Hondo took a swing through Arlington last week and touched base with some old jock buddies.
The legendary Washington Senators slugger Frank Howard gave the keynote speech at the Better Sports Club of Arlington’s annual awards banquet.
For many with memories of his larger-than-most power frame taking the field at D.C. Stadium (renamed RFK in 1969), it was a treat to shoot the breeze with such a courtly and unassuming gent.
At 75, Howard, who lives with his wife in Loudoun County, appeared to have lost a bit of that famous six-foot-seven-inch height as he arrived early at Knight of Columbus sporting a black golf shirt.
He signed autographs at a display of his old baseball cards, the backs of which detail the stellar career: Named four times to the All-Star team, Howard hit career 382 homeruns and led the American league twice in homers and in total bases.
The Columbus, Ohio, native made All-American in basketball and baseball at Ohio State. Drafted by the NBA, he opted for baseball with the Los Angeles Dodgers. It paid off. In 1960, he was National League Rookie of the Year (a feat Howard seems to relish—he includes it in his autograph).
In 1965, he moved to Washington to star for the hapless Senators (“first in war, first in peace, last in the American League”). He retired in 1973, continuing to coach and manage.
I asked Howard if that celebrated seat in RFK’s centerfield upper deck was still painted yellow to mark a long blast from the hitter known as “the Washington Monument.” Howard said it was now painted over, recalling telling fellow All-Star Frank Robinson, “If you can’t hit it to the upper deck, you don’t belong in this league.”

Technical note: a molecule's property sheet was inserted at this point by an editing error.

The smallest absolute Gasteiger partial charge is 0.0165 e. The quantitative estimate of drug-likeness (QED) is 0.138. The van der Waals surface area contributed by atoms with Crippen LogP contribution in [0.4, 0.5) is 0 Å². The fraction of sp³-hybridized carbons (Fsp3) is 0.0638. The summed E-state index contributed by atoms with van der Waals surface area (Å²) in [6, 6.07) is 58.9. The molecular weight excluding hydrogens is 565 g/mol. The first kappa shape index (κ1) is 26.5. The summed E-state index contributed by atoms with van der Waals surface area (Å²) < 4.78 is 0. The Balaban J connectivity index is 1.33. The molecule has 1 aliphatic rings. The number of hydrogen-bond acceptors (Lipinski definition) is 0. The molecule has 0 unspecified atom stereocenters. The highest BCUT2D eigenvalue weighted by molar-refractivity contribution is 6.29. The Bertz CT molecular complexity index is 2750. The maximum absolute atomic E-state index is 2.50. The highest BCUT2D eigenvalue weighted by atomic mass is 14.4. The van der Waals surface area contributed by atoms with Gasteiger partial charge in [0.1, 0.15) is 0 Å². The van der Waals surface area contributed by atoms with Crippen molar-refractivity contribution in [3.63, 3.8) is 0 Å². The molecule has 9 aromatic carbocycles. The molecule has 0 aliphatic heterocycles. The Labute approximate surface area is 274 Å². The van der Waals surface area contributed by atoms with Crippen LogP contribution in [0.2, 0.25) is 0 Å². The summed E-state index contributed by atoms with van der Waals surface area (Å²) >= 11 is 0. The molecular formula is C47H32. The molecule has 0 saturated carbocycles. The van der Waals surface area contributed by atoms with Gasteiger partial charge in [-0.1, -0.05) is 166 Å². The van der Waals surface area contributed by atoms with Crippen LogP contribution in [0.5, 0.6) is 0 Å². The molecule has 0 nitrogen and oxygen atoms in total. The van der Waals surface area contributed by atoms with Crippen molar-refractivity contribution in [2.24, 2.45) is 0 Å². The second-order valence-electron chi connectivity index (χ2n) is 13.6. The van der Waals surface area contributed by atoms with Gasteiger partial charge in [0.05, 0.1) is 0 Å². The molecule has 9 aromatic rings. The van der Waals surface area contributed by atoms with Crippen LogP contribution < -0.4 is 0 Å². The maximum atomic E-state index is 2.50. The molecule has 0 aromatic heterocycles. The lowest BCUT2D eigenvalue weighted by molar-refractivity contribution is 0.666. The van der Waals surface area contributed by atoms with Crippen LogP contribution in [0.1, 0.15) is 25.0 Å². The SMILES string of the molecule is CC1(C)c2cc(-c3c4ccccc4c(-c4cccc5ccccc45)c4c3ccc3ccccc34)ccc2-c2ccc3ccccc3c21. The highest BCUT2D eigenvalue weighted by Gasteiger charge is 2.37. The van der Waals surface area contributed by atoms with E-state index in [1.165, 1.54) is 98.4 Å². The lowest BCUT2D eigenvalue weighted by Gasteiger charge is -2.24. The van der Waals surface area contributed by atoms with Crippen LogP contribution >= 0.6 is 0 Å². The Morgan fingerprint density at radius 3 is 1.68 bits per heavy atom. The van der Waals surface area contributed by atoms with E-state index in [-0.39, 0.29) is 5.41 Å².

Did he spend time in Arlington back in the glory days? “The only places I saw were ballparks and motels.”
Yet Howard has friends galore in my hometown. He rattled off the names of Jack Bell, local dentist, and George Varoutsos, Juvenile and Domestic Relations District Court Judge, both present.
As I watched, Howard enjoyed a surprise reunion with Bobby Lee, the owner of Mister Days cafe in Clarendon who in the 1960s ran a D.C.bar called Gino’s at Southeast Pennsylvania and Alabama avenues. It was a hangout for Washington Senators, including Howard, who lived with Eddie Brinkman, the shortstop, in a group house in Suitland, Md.
Inside the banquet hall, the Arlington establishment was out in force: County Board Chair Mary Hynes; Sheriff Beth Arthur; Chamber of Commerce President Rich Doud; and former Georgetown University basketball coach Craig Esherick, who chairs the Arlington Sports Commission.
Howard was introduced by Washington Nationals broadcaster Byron Kerr as the “capital punisher.”
Standing before a row of tall trophies ready for presenting to county youth, Howard was self-deprecating. “It’s not the first standing ovation I’ve received,” he joked, describing being heckled during a double header at Boston’s Fenway Park by 34,000 Red Sox fans. “Go to work for a living,” they shouted, as Howard proceeded to strike out seven times.
“The United States is the greatest country in the world,” he said, praising our different ethnic and socioeconomic backgrounds. “These future leaders of America are a heckof a lot smarter than we were.”
He ended with a mandatory needling of the late New York Yankees moneybags George Steinbrenner.
Charlie Clark may be e-mailed at firstname.lastname@example.org